Archive for August, 2012

Speaking Franspagnole and Festa Major de Gracia

Carrer Joan Blanques, Barcelona, Festa Major de Gracia 2012

Carrer Joan Blanques, Barcelona, Festa Major de Gracia 2012

So I’m speaking Franspagnole.

That’s a mix of French and Spanish.

My brain can’t handle this transitional period. I actually forgot the verb “to be” in French. To be, y’all!

Festa Major de Gracia, Barcelona

Who am I?

This may be an eternal question, but in this case, I just wanted to remember how to say it. No answer required. The verbs ser and estar kept getting in the way and usurped je suis for nearly 3 days!

Other examples:

When trying to make an appointment for Wednesday, I could not conjure the word mercredi. (Miercoles, miercoles!)

The check came for a couple drinks and I gave the server a billet of diez, not dix.

I went to Castorama to pick up a new bookshelf (more room for books!) and didn’t even realize half my sentence was in Spanish and the other in French. (Hay une etagere en blanc?) I wondered why everyone was giving me strange smiles.

Last night I finally managed to string a few whole sentences together (and was told I sounded Brazilian!).

So, I think I’m getting back on the right track.

Before my Barcelona bliss and buzz fades completely, however, I wanted to document the week-long party that happened right before I left. (It was all for me, right, Barca? I love you, too!)

Dancing at the Festa Major de Gracia, Barcelona

I’m very excited to have a new post over on the hip web magazine, Untapped Cities, about the Festa Major de Gracia. It’s pronounced differently in Catalan, but it is a major good time.

Hop on over to read the post…plus see a TON of photos.

Fiesta, fiesta! (I mean, fete, fete!)

End of Summer Mantra (and the Return to Paris)

A decorated street during Festa Major de Gracia

Paris has welcomed me back with sunshine. It’s warm and glorious and everything it wasn’t when I left. This makes my reluctant return after nearly 2 months in Spain easier.

I offer this idyllic image first because my journey home last night looked like this:

Continue reading ‘End of Summer Mantra (and the Return to Paris)’

Why I’m Still in Spain (Photo Edition)

Beach at Calella, Spain

Calella

“When are you back?” my roommate texted, aptly noting that my teaching duties had come to an end, and yet I wasn’t exactly clamoring to return to Paris.

I wrote back to explain that I wasn’t really sure when I’d be back. I was having a great time. And I was offered a free place to stay the whole month of August if I wanted.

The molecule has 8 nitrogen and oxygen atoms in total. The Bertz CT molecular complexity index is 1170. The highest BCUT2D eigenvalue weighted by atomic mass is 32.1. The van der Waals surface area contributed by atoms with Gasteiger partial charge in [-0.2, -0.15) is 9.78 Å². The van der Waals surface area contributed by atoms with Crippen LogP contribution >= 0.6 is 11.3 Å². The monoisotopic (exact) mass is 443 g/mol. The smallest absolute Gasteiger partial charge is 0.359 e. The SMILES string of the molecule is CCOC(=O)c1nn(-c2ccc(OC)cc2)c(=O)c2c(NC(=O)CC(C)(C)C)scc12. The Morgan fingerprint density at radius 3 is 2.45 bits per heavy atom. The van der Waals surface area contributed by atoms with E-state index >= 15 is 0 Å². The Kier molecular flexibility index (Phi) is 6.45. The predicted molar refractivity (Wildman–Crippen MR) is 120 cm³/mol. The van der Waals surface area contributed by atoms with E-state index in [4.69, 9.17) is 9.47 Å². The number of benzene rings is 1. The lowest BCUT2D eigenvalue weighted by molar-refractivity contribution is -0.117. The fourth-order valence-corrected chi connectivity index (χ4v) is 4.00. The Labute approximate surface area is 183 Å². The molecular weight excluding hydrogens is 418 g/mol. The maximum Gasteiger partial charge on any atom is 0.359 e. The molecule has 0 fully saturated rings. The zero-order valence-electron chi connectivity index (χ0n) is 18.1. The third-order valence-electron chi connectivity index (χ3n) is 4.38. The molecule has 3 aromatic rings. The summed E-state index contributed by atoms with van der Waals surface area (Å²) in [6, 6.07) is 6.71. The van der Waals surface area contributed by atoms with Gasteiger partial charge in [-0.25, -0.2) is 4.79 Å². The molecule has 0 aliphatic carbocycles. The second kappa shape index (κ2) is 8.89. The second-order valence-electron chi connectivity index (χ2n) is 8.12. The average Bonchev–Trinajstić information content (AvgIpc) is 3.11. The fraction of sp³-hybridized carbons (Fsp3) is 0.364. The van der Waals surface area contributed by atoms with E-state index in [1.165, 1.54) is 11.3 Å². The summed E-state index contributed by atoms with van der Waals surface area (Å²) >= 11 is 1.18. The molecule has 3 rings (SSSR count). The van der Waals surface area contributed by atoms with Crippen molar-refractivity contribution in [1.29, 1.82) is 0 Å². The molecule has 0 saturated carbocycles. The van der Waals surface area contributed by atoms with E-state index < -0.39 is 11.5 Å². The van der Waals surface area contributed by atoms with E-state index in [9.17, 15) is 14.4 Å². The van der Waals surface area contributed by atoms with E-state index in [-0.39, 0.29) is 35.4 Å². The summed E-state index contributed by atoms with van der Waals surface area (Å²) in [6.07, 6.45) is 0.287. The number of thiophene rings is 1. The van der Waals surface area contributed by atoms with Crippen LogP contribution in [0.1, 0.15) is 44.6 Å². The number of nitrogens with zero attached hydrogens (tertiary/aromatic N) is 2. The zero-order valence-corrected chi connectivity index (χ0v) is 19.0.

“OMG!” My phone lit up again a few minutes later. “You met somebody!”

Continue reading ‘Why I’m Still in Spain (Photo Edition)’

Creative Writing Class Wrap-Up

Remember the last time you were really angry with someone. Now write about the incident from his or her point of view.

Parc Cervantes

Imagine you’re driving along an unfamiliar road. You hear the engine running, feel the strap of the seatbelt holding you in. Is it light or dark outside? The car stops. You step out. What do you see?

Write a poem of questions. No answers. Just questions.

Write about one of your scars.

Our bohemian writers’ day in 4 Gats Cafe

These are some of the prompts I used this summer in my creative writing class.

We usually began the day in this way, the first 20 minutes of our daily 3-hour class spent freewriting.

I’ve always loved what appears on the page during these exercises, seeing the material our subconscious alights upon when we turn off the internal censor. It was a privilege to hear what my students came up with. No matter what I threw at them – pick 3 words from this hat and use them in a scene! Look at this random object; now put it in your writing! “Translate” this Zapotec poem even though you don’t know the language! – they set right to writing and astounded with their imagination.

Writing in the garden: University of Barcelona

So it’s kind of ironic that after a month spent urging others to write (write! write for your life!) I am having trouble myself.

I keep feeling like I need to tell you all about my summer in Spain, all these new experiences, all of this stuff…but I don’t know where to begin. I don’t yet know what it actually means.

So I’ll start with what I know so far. In some ways I did a better job this summer than I thought I would. In other ways, I just scraped by by the skin of my teeth. That pretty much sums up what a first teaching experience would be like, right?